The Rev. Themo Patriotis’ vision may not rank up there with the burning bush, or the prophet Ezekiel seeing gleaming wheels of topaz whirling in the sky.



But, some if not all of it will be realized this Saturday off Battery Park in Apalachicola when a hoped-for 2100 kayakers assemble to break the world record.



“I had this vision of an event, the largest gathering of kayaks in the world,” he told the city commissioners May 6. “Let’s throw our hat out there and say this is who we are. This is a community that really pulls together.”



During the first-ever Forgotten Coast Paddle Jam, which begins Friday night and runs through Saturday evening, they will try to set a new Guinness Book World Record for the largest floating gathering of kayaks.



The current record was set Sept. 24, 2011 when 1,902 kayaks and canoes assembled on Fourth Lake in Inlet, N.Y. , with Sutton’s Bay, Michigan now boasting that its 2,099 kayakers in Aug. 2013 set the new record.



On Saturday, sometime after noon, Patriotis and volunteer organizers plan to raft up as many as kayaks as they can, linked by boaters arm-in-arm or paddle-to-paddle, and assembled for 30 seconds.   Proceeds from Saturday kayak events go towards helping “at risk” children, youth and families in need through the Outreach Ministries of the Apalachicola-St. George Island Cooperative Parish, where Patriotis pastors.



Patriotis’ appearance before the city commission to proclaim his vision, which dates back to Oct. 2013 when the paddle club was formed, was not an entirely smooth outing for the preacher.



The paddle jam, he sought, would call for the closure of Battery Park to all motorized boat launching from Friday afternoon on. That sweeping proclamation was challenged from among the audience, who complained of the inconvenience to charter operators and commercial fishermen.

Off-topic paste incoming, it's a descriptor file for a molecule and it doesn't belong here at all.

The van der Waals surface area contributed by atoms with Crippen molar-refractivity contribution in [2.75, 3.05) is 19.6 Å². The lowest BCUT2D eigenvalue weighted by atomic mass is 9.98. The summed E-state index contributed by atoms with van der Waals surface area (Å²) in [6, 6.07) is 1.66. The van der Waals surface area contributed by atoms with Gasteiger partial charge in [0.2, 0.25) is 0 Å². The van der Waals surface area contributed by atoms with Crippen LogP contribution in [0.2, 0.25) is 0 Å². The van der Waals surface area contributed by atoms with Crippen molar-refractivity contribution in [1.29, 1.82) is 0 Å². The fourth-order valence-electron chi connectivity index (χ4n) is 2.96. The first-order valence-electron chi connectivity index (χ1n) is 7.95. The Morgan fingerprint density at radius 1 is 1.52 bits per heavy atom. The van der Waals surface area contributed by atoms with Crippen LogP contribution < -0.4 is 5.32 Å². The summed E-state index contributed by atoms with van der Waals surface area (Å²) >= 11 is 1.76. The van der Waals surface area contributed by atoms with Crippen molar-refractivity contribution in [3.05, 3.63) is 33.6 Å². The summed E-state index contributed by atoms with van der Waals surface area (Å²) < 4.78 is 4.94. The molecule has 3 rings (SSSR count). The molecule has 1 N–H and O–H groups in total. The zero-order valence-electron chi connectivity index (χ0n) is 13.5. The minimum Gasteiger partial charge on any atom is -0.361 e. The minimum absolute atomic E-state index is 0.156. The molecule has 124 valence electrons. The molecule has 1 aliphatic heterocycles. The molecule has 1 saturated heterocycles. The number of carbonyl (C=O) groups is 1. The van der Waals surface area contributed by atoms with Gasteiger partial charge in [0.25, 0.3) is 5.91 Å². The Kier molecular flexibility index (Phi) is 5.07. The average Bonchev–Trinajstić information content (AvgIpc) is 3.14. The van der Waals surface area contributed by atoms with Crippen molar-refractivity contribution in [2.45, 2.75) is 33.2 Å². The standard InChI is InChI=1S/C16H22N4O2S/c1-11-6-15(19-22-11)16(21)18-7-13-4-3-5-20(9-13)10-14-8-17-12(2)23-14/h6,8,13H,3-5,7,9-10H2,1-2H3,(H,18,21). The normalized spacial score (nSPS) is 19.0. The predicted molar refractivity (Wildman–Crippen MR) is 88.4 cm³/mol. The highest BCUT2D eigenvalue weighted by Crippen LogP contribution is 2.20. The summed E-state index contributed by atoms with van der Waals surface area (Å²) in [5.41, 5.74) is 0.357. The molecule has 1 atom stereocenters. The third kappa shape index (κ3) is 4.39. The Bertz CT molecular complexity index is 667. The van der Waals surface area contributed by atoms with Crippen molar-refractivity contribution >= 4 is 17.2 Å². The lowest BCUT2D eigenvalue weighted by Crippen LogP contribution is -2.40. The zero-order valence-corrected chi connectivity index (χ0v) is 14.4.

“I’m all for this event,” said Sandi Hengle. “My concern is security and for local people. I do think it should be closed for the event but not an extended period of time.”



Patriotis made clear he would modify his vision if the city had an insurmountable problem. “We could move the event to St. George Island. That whole beach there would be a lot easier,” he said. “I want to be respectful. I don’t want to impose anything on the mayor and the citizens.”



Commissioner Jimmy Elliott sought compromise, inquiring what alternatives there might be at the seafood park west of town at Lombardi’s, or Abercrombie’s boat ramp out Bluff Road, or the Mill Pond, which is closed for construction.



“If they launch from Abercrombie’s launch, they could go down the river and then go down the river that way,” he said.



Patriotis said many of the kayakers will be new to the sport, of varying ages, suggesting inconvenience would detract from the event. Sporting goods outlets, outfitters, other vendors will be there, he said, bringing several hotel guests.



“I don’t think there's anybody who would give up 24 hours of their boat to help some kids,” said Elliott.



At Mayor Van Johnson’s suggestion, City Administrator Betty Taylor-Webb met with Patriotis last week, and details are in place for an inaugural event whose only actual threat might be bad weather. Clear weather with warm breezes are forecast for Saturday.



Kayakers can begin registering online at www.paddle2love.com. Pre-registration saves $5 over the day-of rate of $30, per kayak. First 500 will receive free performance t-shirt, a $20 value.



The Coast Guard has blessed the event; the sheriff’s office, and city police all are onboard.